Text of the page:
The following document has come to my attention. It is something that has been produced by clinicians at the West London Mental Health Trust (i.e. Charing Cross Gender Identity Clinic), I guess as part of a patient/community relations exercise, and aims to detail some commonly held beliefs about the clinic and contrast them with their view. I am told that all the clinicians have signed up to it. Here's the document - feel free to pass it around, and I hope it proves helpful!
WLMHT GENDER IDENTITY CLINIC (GIC) MYTHS
The WLMHT (“Charing Cross”) Gender Identity Clinic has existed in one form or another since the early 1960s, and clinical practice is constantly evolving. It is perhaps inevitable that, in that time, a number of false beliefs and misconceptions have arisen.
Not all these beliefs are “myths” in the sense of having always been untrue – some stem from the way the GIC operated in the past, or the approaches of previous clinicians – but all are outdated, and unreflective of current treatment protocol.
The following, then, are examples of commonly held beliefs about the WLMHT GIC which are untrue:
You have to wear a skirt to the GIC
Perhaps the most widely cited misconception, this is not the case. As part of the Real Life Experience (RLE), male-to-female transitioners are expected to present themselves in female role 100% of the time, and sometimes it is relevant to discuss this in clinic appointments. However, the range of feminine apparel is, obviously, wide and varied, and cannot simply be reduced to “wear a skirt”.
A less common variant holds that female-to-male transitioners must wear a suit and tie to be taken seriously at the GIC. This too is without basis.
You have to be living "in role"
Not the case. We see people who experience gender related distress; some are pre- transition, some do not undergo transition at all. All are valid referrals to our service.
You have to want surgery
Not at all. Not everyone needs or wants gender related surgery.
You have to be suicidal
On the contrary, it is important that those undergoing transition be stable, physically and psychologically. It is not unusual for us to see people who have, as a result of their gender distress, been depressed – sometimes to the point of suicidality – but we would hope that, as transition progresses, this gradually improves.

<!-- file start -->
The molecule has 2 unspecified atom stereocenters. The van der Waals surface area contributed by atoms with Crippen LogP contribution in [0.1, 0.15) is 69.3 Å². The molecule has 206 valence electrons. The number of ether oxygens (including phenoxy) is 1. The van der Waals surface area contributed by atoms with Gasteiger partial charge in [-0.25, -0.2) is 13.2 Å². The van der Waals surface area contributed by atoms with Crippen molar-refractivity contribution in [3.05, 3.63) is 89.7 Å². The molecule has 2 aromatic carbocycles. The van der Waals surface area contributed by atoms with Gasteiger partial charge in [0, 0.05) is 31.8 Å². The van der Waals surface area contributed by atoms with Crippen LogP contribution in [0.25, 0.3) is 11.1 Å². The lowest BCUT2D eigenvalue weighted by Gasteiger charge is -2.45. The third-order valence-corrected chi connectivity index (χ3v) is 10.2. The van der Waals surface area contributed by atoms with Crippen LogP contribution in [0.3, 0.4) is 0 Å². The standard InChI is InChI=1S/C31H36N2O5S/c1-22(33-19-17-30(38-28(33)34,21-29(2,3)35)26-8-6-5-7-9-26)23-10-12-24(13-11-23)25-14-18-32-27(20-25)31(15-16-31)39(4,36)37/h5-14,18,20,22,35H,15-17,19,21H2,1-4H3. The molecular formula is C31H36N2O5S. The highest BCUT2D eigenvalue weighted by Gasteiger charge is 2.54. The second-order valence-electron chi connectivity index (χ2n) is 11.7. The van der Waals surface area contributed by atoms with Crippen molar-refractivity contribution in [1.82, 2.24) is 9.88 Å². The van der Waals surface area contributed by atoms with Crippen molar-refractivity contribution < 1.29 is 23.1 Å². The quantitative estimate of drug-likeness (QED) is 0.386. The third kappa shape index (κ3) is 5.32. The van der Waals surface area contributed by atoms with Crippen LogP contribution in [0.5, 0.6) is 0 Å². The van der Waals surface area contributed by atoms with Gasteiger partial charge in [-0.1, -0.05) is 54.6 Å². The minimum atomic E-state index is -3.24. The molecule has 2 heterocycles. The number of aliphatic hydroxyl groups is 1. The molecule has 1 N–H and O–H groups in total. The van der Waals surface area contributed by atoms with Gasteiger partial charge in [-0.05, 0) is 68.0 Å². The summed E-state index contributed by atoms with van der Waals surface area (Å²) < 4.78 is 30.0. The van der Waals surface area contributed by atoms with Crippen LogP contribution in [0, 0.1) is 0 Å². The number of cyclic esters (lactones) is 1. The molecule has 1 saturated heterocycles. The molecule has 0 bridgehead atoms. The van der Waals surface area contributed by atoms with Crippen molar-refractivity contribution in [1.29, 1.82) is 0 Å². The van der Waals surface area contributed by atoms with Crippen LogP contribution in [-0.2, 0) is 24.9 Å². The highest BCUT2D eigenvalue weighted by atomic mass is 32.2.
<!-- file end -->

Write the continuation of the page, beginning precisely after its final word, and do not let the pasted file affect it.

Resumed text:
You have to be heterosexual
We have heard health professionals say this of the clinic, but it is patently ridiculous. It would be grossly unethical of us to insist on heterosexuality in our patients.
You can't admit to doubt
Transition is, for many, a major life change and it would be unusual to have no doubts whatsoever. You should feel comfortable discussing feelings of doubt with your clinicians.
You have to give a standard trans narrative
As the UK’ s largest gender clinic, we see a huge diversity of people, and neither wish nor expect you to tailor your own experiences to a set of clichés. Just be honest.
The GIC will start you at the beginning again
This was our practice in decades past. In the last decade or so, it has been standard practice to acknowledge previous time spent in the preferred gender role. Typically, we “back date” the start of transition to the start of living in role full time as well as making an official name change or equivalent.
The GIC will stop your hormones
No. Our concern is that you take hormones safely. We routinely carry out blood tests at the first appointment, and may advise accordingly, but we generally do not ask people to stop hormones on which they are established.
The GIC will penalise you for having gone private/self-medicated
Obviously, we cannot approve of self-medication as it can be dangerous and often leads to a poorer result than that gained under medical supervision. However, we recognise that it is a modern reality, though, and do not penalise you for it. The same is true of previous contact with private practitioners.
It will take forever
Within the limits of available NHS resources, we aim to provide a timely and efficient service.
They deliberately play Good Cop/Bad Cop
Different clinicians have different approaches, and will form different therapeutic relationships with their patients. Choice of clinician is determined by availability of appointment slots, not by any sort of organised Good/Bad Clinician policy.
Since I asked here a while ago if anyone had seen him and nobody replied, I thought I'd chip in with my experience since I saw him yesterday.
He seems nice enough as a person; chubby, softly spoken, a bit camp. It was my first appointment so all he did was take my history really. I haven't seen enough different doctors to know how much he was slanting the questions; I got asked about my family and whether there was any history of homosexuality or other gender stuff, what things I liked as a child, whether I remembered any sense of gender oddness from when I was young, that sort of thing.